Do you ever feel like Big Brother is watching you? Should you worry? If you use Twitter, the Library of Congress will now acquire the full history of all your tweets as far back as March 2006. What will they do with your tweets since they are already publicly available? No one knows knows for sure exactly. From Yahoo News.
Observers are asking what the Library and its users might do with the information, which is already publicly accessible but has never been properly collected into a single, usable database (particularly one with an academic bent).
The creation of a Twitter archive is really good news — not just for those in the future who need to look up what party P. Diddy was attending on Feb. 23 but also for academics doing serious research about how news is broken, how quickly information spreads during major world events, and how public sentiment on various topics changes over time.
Some big questions remain. ReadWriteWeb asks whether the Library of Congress will offer an advanced search engine for finer-grained insight into Twitter’s archives than current Twitter search utilities offer. But whether or not you and I have in-depth access to the Twitterbase, it’s academic research that will probably benefit most from this archive.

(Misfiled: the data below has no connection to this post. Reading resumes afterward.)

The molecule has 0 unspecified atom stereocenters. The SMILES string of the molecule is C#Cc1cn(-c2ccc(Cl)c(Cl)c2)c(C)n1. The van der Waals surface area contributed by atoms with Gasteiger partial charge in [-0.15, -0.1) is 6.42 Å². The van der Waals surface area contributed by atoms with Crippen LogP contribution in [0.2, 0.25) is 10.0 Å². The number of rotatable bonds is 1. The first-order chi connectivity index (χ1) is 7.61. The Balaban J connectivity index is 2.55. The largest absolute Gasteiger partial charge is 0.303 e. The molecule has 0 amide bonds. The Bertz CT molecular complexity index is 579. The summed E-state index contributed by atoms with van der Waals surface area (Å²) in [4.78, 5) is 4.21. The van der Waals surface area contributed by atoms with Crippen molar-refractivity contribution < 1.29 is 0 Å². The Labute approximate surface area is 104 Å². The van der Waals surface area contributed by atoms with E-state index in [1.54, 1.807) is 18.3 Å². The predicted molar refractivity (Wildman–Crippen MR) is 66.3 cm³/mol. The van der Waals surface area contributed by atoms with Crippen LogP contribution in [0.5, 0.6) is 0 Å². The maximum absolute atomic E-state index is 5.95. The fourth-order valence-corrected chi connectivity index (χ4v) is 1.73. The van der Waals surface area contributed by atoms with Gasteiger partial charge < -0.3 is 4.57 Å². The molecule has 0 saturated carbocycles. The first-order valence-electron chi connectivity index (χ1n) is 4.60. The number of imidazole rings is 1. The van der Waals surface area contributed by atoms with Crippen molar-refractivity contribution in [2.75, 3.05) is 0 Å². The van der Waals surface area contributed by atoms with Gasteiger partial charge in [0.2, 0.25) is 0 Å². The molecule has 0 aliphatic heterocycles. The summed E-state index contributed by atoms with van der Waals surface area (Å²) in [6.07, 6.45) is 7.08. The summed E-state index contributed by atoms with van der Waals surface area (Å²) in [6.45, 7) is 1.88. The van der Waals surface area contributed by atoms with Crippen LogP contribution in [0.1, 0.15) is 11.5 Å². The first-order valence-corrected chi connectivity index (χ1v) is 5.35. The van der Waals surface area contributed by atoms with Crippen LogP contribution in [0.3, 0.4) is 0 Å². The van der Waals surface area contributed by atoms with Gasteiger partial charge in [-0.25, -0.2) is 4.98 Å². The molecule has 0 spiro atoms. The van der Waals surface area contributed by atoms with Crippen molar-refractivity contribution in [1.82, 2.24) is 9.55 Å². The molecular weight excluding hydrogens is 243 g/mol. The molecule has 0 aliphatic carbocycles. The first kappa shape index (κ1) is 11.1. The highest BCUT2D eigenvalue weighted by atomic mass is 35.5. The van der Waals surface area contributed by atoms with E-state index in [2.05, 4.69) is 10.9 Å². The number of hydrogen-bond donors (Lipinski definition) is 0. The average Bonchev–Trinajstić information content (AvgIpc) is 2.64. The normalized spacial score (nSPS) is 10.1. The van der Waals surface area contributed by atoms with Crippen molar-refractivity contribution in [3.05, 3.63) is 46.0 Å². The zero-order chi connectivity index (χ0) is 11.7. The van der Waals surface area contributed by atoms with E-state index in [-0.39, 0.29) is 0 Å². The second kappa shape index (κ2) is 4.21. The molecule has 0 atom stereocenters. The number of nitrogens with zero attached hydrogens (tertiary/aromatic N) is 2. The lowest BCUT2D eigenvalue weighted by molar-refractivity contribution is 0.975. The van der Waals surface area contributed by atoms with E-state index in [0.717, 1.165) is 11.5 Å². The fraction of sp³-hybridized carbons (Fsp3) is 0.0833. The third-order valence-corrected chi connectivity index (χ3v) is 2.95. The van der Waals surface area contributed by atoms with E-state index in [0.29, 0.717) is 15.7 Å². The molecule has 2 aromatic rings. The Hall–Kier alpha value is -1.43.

As the Library of Congress’ blogger says, “I’m no Ph.D., but it boggles my mind to think what we might be able to learn about ourselves and the world around us from this wealth of data. And I’m certain we’ll learn things that none of us now can even possibly conceive.”
I don’t know exactly why the government wants to re-double the efforts of Twitter. Now, it wants to store everyone tweets on government servers. What a waste of taxpayers money! All for the sake of academic research! What will the government exactly learn exactly from storing this kind of data? Does it intend to keep a record of every individual who tweets including non-US citizens? I am wary. Should I worry?